Paul A. Iaizzo, Ph.D.

Professor of Surgery, Integrative Biology & Physiology, and the Carlson School of Management. Associate Director for Education, Institute for Engineering in Medicine Director of Education for the Lillehei Heart Institute

E-MAIL: iaizz001@umn.edu


Research Interests:

Dr. Iaizzo and his coworkers work on large mammalian isolated heart models. The Visible Heart® laboratory was created in collaboration with Medtronic, Inc. Various cardiac-related research includes: cardiac physiology, large mammalian comparative cardiac anatomy, cardiac devices/testing/design, electrophysiology/surface/noncontact mapping, pharmacological approaches to cardioprotection, chronic ischemia and/or heart failure models, and opioid preconditioning in human left ventricular trabeculae.

Additional research interests include skeleal muscle (anesthetic complications in muscular disorders, stimulated muscle force measurement in neuromuscular diseases, prevention of hypoxic damage using opioid agonists); hibernating black bears (hibernation induction triggers, cardiac function and wound healing during hibernation); electrophysiology (intracellular recording and patch clamp techniques, surface or transmural electromyography, action potential mapping); thermoregulation (mechanism of shiver, thermal management of surgical patients, cerebral protection using mild hypothermia, wound formation/treatment/healing, malignant hyperthermia); and spinal biomechanics (cervical spinal unloading, functional rotation and movement of the spine).


Selected Publications:

(For a comprehensive list of recent publications, refer to PubMed, a service provided by the National Library of Medicine.)

SELECTED ARTICLES

  • Laske TG, Garshelis DL, Iles TL, Iaizzo PA. An engineering perspective on the development and evolution of implantable cardiac monitors in free-living animals. Philos Trans R Soc Lond B Biol Sci. 2021 Aug 2;376(1830):20200217.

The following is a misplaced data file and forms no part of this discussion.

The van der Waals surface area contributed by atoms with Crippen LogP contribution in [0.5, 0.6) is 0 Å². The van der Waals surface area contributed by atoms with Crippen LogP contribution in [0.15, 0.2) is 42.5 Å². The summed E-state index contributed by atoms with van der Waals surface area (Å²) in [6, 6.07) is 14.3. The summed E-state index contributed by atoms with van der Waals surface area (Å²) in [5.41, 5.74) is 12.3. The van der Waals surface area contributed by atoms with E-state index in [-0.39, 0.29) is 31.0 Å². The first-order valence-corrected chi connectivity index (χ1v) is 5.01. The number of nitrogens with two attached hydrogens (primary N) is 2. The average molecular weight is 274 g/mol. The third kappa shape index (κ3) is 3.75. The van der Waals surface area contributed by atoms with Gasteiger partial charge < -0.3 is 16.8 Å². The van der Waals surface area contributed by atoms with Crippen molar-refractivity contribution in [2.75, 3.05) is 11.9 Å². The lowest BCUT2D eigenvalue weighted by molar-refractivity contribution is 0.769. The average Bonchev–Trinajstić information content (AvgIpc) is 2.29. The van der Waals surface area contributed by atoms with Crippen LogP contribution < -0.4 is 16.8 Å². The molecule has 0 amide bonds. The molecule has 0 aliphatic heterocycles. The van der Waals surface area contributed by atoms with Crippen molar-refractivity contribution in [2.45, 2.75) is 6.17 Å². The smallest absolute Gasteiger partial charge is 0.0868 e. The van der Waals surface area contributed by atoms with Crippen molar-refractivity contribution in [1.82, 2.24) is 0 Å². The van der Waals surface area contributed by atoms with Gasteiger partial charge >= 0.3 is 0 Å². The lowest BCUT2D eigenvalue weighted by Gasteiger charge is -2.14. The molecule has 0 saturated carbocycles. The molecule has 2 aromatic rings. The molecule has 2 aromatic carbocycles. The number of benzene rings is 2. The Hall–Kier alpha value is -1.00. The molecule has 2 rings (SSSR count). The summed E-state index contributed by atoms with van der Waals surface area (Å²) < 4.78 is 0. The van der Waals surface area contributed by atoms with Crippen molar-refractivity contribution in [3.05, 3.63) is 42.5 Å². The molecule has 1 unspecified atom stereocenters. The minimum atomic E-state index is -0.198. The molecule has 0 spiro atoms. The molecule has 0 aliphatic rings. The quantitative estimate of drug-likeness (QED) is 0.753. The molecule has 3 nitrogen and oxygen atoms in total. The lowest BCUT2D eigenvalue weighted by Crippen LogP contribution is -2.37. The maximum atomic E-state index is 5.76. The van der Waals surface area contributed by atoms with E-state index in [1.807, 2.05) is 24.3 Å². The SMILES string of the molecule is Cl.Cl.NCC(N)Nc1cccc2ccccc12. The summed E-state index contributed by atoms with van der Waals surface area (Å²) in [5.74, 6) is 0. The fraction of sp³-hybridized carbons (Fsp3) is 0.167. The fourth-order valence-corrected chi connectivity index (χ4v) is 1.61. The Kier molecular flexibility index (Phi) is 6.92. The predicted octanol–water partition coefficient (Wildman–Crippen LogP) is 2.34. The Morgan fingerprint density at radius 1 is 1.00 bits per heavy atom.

• Holm MA, Vatterott PJ, Eggen MD, Iaizzo PA. Multimodal imaging employed during extraction of pacing or defibrillator leads from perfusion-fixed human hearts. HeartRhythm Case Rep. 2020 Sep 11;6(12):918-921.
  • Singal A, Mattison LM, Soule CL, Ballard JR, Rudie EN, Cressman ENK, Iaizzo PA.   Assessment of ablative therapies in swine: Response of respiratory diaphragm to varying doses. Ann Biomed Eng. 2018 Mar 28;.
  • Seewald M, Coles JA Jr, Sigg DC, Iaizzo PA. Pharmacological postconditioning with delta opioid attenuates myocardial reperfusion injury in isolated porcine hearts. Exp Biol Med (Maywood). 2017;242:986-995.
  • Omdahl P, Eggen MD, Bonner MD, Wika K, Iaizzo PA. Right ventricular anatomy can accommodate multiple transcatheter pacemakers. Pacing Clin Electrophysiol. 2016;39:393-397.
  • Ginz HF, Iaizzo PA: Isometric skeletal muscle force measurement in primary myopathies. Muscle Nerve. 2016;53:913-7.
  • Benscoter MA, Avitall B, Iaizzo PA: Visualization of an innovative approach for mitral isthmus ablation. World J Cardiol. 2015;7:754-64
  • Quallich SG, Kriege KE, Iaizzo, PA: The effects of radiofrequency or cryothermal ablation on biomechanical properties of isolated human or swine cardiac tissues. IEEE J Transl Eng Health Med. 2015;4:1900105.
  • Ditmer MA, Vincent JB, Werden LK, Tanner JC, Laske TG, Iaizzo PA, Garshelis DL, Fieberg JR. Bears show a physiological but limited behavioral response to unmanned aerial vehicles. Curr Biol. 2015;25:2278-83.
  • Goff RP, Spencer JH, Iaizzo PA. MRI Reconstructions of human phrenic nerve anatomy and computational modeling of cryoballoon ablative therapy. Ann Biomed Eng. 2016;44:1097-1106.
  • Spencer JH, Goff RP, Iaizzo PA. Left phrenic nerve anatomy relative to the coronary venous system: Implications for phrenic nerve stimulation during cardiac resynchronization therapy. Clin Anat. 2015;28:621-6.
  • Howard SA, Quallich SG, Benscoter MA, Holmgren BC, Rolfes CD, Iaizzo PA. Tissue properties of the fossa ovalis as they relate to transseptal punctures: a translational approach. J Interv Cardiol. 2015;28:98-108.
  • Quallich SG, Van Heel M, Iaizzo PA. Optimal contact forces to minimize cardiac perforations before, during, and/or after radiofrequency or cryothermal ablations. Heart Rhythm. 2015;12:291-6.
  • Eggen MD, Bonner MD, Williams ER, Iaizzo PA. Multimodal imaging of a transcatheter pacemaker implantation within a reanimated human heart. Heart Rhythm. 2014;11:2331-2.
  • Goff RP, Bersie SM, Iaizzo PA. In vitro assessment of induced phrenic nerve cryothermal injury. Heart Rhythm. 2014;11:1779-84.
  • Spencer JH, Sundaram CC, Iaizzo PA. The relative anatomy of the coronary arterial and venous systems: implications for coronary interventions. Clin Anat. 2014;27:1023-9.
  • Spencer JH, Prahl G, Iaizzo PA. The prevalence of coronary sinus and left circumflex artery overlap in relation to the mitral valve. J Interv Cardiol. 2014;27:308-16.
  • Spencer JH, Larson AA, Drake R, Iaizzo PA. A detailed assessment of the human coronary venous system using contrast computed tomography of perfusion-fixed specimens. Heart Rhythm. 2014;11:282-8.
Paul Iaizzo